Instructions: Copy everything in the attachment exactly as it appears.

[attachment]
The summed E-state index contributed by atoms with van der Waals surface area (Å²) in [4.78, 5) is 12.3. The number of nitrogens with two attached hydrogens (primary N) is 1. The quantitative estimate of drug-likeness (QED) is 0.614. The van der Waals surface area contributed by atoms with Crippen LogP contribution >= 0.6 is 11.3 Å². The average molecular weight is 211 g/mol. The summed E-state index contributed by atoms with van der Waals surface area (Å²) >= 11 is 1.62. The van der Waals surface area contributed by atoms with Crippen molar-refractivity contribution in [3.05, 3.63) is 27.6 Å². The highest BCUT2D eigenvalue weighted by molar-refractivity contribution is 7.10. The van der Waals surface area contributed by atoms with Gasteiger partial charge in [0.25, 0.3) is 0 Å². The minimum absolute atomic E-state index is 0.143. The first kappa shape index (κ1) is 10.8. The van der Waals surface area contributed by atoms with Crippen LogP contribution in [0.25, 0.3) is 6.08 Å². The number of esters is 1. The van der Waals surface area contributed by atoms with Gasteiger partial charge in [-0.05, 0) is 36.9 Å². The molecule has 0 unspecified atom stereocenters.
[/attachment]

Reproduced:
The summed E-state index contributed by atoms with van der Waals surface area (Å²) in [4.78, 5) is 12.3. The number of nitrogens with two attached hydrogens (primary N) is 1. The quantitative estimate of drug-likeness (QED) is 0.614. The van der Waals surface area contributed by atoms with Crippen LogP contribution >= 0.6 is 11.3 Å². The average molecular weight is 211 g/mol. The summed E-state index contributed by atoms with van der Waals surface area (Å²) >= 11 is 1.62. The van der Waals surface area contributed by atoms with Crippen molar-refractivity contribution in [3.05, 3.63) is 27.6 Å². The highest BCUT2D eigenvalue weighted by molar-refractivity contribution is 7.10. The van der Waals surface area contributed by atoms with Gasteiger partial charge in [0.25, 0.3) is 0 Å². The minimum absolute atomic E-state index is 0.143. The first kappa shape index (κ1) is 10.8. The van der Waals surface area contributed by atoms with Crippen LogP contribution in [0.25, 0.3) is 6.08 Å². The number of esters is 1. The van der Waals surface area contributed by atoms with Gasteiger partial charge in [-0.05, 0) is 36.9 Å². The molecule has 0 unspecified atom stereocenters.